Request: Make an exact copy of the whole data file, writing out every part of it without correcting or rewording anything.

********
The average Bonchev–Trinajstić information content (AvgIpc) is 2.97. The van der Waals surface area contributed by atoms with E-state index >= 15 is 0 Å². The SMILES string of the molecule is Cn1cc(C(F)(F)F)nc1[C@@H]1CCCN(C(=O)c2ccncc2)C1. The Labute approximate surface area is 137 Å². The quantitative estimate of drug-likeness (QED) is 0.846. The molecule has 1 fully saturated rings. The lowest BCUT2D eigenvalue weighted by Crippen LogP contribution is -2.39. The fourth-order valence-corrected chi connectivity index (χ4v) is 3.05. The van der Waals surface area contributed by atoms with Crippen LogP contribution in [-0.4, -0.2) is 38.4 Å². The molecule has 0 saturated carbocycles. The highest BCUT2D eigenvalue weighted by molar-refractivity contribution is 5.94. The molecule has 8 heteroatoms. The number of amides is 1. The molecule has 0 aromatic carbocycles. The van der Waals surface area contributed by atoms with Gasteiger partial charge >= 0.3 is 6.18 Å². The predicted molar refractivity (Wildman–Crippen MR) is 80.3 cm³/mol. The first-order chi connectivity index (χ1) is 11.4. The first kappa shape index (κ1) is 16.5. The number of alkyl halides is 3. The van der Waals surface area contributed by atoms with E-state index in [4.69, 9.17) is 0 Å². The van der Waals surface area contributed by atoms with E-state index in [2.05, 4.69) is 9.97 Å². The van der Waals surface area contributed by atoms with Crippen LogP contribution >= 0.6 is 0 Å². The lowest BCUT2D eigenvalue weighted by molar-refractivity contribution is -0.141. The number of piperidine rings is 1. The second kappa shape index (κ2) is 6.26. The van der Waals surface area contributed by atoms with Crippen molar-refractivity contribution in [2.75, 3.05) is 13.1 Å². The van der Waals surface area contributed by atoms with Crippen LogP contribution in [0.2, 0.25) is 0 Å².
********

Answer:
The average Bonchev–Trinajstić information content (AvgIpc) is 2.97. The van der Waals surface area contributed by atoms with E-state index >= 15 is 0 Å². The SMILES string of the molecule is Cn1cc(C(F)(F)F)nc1[C@@H]1CCCN(C(=O)c2ccncc2)C1. The Labute approximate surface area is 137 Å². The quantitative estimate of drug-likeness (QED) is 0.846. The molecule has 1 fully saturated rings. The lowest BCUT2D eigenvalue weighted by Crippen LogP contribution is -2.39. The fourth-order valence-corrected chi connectivity index (χ4v) is 3.05. The van der Waals surface area contributed by atoms with Crippen LogP contribution in [-0.4, -0.2) is 38.4 Å². The molecule has 0 saturated carbocycles. The highest BCUT2D eigenvalue weighted by molar-refractivity contribution is 5.94. The molecule has 8 heteroatoms. The number of amides is 1. The molecule has 0 aromatic carbocycles. The van der Waals surface area contributed by atoms with Gasteiger partial charge >= 0.3 is 6.18 Å². The predicted molar refractivity (Wildman–Crippen MR) is 80.3 cm³/mol. The first-order chi connectivity index (χ1) is 11.4. The first kappa shape index (κ1) is 16.5. The number of alkyl halides is 3. The van der Waals surface area contributed by atoms with E-state index in [4.69, 9.17) is 0 Å². The van der Waals surface area contributed by atoms with E-state index in [2.05, 4.69) is 9.97 Å². The van der Waals surface area contributed by atoms with Crippen LogP contribution >= 0.6 is 0 Å². The lowest BCUT2D eigenvalue weighted by molar-refractivity contribution is -0.141. The number of piperidine rings is 1. The second kappa shape index (κ2) is 6.26. The van der Waals surface area contributed by atoms with Crippen molar-refractivity contribution in [2.75, 3.05) is 13.1 Å². The van der Waals surface area contributed by atoms with Crippen LogP contribution in [0.2, 0.25) is 0 Å².